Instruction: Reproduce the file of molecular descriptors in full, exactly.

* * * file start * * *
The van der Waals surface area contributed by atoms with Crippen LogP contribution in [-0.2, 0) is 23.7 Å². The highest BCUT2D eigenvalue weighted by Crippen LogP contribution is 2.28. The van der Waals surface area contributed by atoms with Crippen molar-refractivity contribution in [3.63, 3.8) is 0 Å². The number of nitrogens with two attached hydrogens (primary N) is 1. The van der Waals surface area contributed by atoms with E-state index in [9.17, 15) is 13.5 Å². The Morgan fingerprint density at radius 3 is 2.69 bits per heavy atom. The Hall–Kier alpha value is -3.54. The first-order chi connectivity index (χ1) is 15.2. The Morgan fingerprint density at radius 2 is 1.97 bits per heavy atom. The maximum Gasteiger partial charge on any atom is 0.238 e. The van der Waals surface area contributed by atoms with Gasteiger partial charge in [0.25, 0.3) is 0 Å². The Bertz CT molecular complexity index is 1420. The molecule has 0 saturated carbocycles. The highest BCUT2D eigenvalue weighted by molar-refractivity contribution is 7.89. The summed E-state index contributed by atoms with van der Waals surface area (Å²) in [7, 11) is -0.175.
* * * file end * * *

The van der Waals surface area contributed by atoms with Crippen LogP contribution in [-0.2, 0) is 23.7 Å². The highest BCUT2D eigenvalue weighted by Crippen LogP contribution is 2.28. The van der Waals surface area contributed by atoms with Crippen molar-refractivity contribution in [3.63, 3.8) is 0 Å². The number of nitrogens with two attached hydrogens (primary N) is 1. The van der Waals surface area contributed by atoms with E-state index in [9.17, 15) is 13.5 Å². The Morgan fingerprint density at radius 3 is 2.69 bits per heavy atom. The Hall–Kier alpha value is -3.54. The first-order chi connectivity index (χ1) is 15.2. The Morgan fingerprint density at radius 2 is 1.97 bits per heavy atom. The maximum Gasteiger partial charge on any atom is 0.238 e. The van der Waals surface area contributed by atoms with Gasteiger partial charge in [0.25, 0.3) is 0 Å². The Bertz CT molecular complexity index is 1420. The molecule has 0 saturated carbocycles. The highest BCUT2D eigenvalue weighted by molar-refractivity contribution is 7.89. The summed E-state index contributed by atoms with van der Waals surface area (Å²) in [7, 11) is -0.175.